and H). For radio copy to include the who, what, where,
when, why and how in the lead would be too
cumbersome. There is no time for nonessential details
in radio news items. For the most part, news stories run
from 20 to 30 seconds. Spot announcements run from
10 to 60 seconds, and features may run for two or three
minutes, depending on the topic.
The lead sentence must gain the attention of the
listeners and orient them on the facts that will follow in
the body of the story.
When you begin a story with a persons name or a
number, you risk the possibility of that information
escaping your listener. Have you ever wished that a
newscaster or announcer would repeat something
because you either joined the story in progress or did not
initially give full attention to what was said? Some
writers remedy this by repeating key information later
in the story. Unless you are striving for special effect,
avoid names and numbers at the start. Do not use an
unknown name at the beginning. It is much better to
say, A San Diego sailor was cited for heroism today,
than to say, Seaman Phillip Jones was cited for heroism
today. Start the story with a general what happened
lead; then mention the recipient by name.
NAMES AND TITLES
In the case of names and titles being used together,
titles should precede names. It should be Hialeah
Mayor Perfecto Hernandez not Perfecto Hernandez,
Hialeah Mayor. Alert your listener as to whom you are
about to name by prefixing the name with the persons
You should refer to federal officeholders by title or
as mister. For example, you would use President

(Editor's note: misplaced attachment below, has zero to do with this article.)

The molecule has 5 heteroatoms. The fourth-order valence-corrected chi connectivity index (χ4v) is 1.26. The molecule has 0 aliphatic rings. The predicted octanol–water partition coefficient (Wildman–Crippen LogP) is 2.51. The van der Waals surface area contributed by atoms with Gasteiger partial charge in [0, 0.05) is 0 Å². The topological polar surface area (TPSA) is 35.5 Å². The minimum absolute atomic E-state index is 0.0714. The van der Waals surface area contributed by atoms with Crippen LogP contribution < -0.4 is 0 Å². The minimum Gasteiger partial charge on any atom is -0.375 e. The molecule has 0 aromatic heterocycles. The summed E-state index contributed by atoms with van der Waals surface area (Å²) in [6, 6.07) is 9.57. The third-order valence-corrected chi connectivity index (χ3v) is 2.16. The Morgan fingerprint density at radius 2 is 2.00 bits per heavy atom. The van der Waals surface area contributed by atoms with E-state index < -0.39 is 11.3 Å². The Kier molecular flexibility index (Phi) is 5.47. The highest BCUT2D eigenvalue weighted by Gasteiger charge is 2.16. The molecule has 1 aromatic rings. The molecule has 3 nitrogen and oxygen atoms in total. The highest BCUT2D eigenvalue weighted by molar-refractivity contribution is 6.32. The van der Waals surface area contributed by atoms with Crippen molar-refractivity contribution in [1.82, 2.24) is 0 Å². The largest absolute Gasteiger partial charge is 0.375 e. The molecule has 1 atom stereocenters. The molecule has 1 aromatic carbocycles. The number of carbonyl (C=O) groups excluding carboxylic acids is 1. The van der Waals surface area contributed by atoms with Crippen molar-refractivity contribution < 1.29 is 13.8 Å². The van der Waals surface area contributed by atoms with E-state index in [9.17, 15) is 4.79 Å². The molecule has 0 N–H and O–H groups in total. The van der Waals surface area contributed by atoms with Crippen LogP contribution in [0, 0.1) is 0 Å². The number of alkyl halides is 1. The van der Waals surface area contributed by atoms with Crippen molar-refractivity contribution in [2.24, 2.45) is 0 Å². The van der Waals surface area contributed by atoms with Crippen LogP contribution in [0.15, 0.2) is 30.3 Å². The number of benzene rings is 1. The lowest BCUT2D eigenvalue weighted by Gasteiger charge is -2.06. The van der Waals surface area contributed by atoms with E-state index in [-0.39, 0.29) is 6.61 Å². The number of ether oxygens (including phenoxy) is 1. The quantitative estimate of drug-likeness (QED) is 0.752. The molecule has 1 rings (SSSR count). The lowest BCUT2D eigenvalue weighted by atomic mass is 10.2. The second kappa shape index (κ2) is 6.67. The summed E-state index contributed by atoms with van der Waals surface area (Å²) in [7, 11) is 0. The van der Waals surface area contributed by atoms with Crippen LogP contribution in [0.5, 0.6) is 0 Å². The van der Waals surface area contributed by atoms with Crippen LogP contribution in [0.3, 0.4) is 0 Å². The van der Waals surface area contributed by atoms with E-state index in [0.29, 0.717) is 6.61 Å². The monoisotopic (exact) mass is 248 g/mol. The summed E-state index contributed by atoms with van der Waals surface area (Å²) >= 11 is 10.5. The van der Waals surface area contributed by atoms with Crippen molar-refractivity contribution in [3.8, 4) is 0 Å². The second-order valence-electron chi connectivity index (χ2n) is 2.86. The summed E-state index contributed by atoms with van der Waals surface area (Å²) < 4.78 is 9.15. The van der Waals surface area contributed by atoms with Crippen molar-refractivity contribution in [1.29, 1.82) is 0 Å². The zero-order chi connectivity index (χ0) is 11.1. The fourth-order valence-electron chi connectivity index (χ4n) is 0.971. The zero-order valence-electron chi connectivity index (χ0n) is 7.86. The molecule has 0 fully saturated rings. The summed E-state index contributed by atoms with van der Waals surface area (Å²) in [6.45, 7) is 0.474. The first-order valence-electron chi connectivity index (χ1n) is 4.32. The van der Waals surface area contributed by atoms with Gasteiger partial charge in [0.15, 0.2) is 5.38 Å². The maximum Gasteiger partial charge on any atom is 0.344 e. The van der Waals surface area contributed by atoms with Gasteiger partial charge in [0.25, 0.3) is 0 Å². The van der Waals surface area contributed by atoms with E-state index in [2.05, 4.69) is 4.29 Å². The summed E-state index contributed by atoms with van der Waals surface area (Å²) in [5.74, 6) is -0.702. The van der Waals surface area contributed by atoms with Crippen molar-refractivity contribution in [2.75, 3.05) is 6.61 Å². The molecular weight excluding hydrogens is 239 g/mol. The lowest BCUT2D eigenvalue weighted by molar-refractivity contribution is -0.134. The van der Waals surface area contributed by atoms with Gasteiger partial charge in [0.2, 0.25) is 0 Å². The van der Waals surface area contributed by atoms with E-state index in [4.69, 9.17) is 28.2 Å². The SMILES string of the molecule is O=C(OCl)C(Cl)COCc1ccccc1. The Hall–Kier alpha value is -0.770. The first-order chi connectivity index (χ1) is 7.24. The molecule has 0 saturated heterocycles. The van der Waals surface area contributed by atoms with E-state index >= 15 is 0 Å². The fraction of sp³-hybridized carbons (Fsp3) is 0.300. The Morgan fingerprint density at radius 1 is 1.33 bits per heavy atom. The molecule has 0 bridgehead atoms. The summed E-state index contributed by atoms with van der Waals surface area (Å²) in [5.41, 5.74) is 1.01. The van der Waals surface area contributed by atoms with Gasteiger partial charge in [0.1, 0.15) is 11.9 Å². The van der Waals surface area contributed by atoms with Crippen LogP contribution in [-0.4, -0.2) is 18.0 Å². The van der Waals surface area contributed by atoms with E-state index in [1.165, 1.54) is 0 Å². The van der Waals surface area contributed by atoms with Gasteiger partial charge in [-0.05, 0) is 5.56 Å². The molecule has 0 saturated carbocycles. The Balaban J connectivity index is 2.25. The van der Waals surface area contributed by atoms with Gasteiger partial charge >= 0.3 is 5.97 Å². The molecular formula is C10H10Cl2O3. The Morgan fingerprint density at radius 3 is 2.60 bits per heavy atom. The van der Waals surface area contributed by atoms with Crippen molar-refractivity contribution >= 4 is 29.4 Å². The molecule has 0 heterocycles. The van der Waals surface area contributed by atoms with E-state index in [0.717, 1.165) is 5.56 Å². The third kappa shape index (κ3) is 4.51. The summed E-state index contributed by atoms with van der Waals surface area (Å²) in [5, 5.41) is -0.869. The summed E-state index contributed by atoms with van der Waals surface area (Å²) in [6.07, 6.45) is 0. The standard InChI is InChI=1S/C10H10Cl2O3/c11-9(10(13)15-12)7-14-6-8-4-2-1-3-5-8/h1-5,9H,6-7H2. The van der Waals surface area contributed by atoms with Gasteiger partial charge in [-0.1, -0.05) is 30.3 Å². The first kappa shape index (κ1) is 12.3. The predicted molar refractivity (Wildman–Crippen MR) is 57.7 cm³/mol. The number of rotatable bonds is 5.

Clinton or Mr. Clinton; Mr. Gore or Vice
President Gore; Senator Simpson or Mr. Simpson.
If a difficult name is unessential, use only the
persons title, such as The Ambassador from
Nigeria . ..
Generally, it is better to omit the middle initial of a
persons name unless it is a well-known part of the
persons name, such as Howard K Smith, William F.
Buckley or John F. Kemedy. The other exception to this
rule is when the nature of the story requires further
clarification, such as in births or deaths.
In broadcast writing, you must be aware of certain
categories of words that are potential trouble areas.
These categories are explained in the following text.
In day-to-day conversations, contractions are used
rather liberally. Therefore, you should consider using
contractions whenever possible because they add to the
conversationality of your broadcast copy. A definite
exception to this rule is the it will contraction itll,
which is awkward when you are trying to read it into a
microphone. Additionally, a contraction should not be
used when you are intending to stress a particular word
Avoid the use of the word not in your copy. Not
can be dropped out of your copy inadvertently and leave
listeners wondering whether they heard not. Note the
DID NOT PAY
There is a danger in using personal pronouns in
broadcast copy. When you use he, she or they,
make certain there can be no doubt in the listeners mind
to whom you are referring. The ear cannot go back and
pick up the identification. Repeat the noun if there may
be any question as to whom you are referring.
Beware of alliterations. When you compose a
sentence consisting of several words beginning with the
same vowels or consonants, you have an alliteration,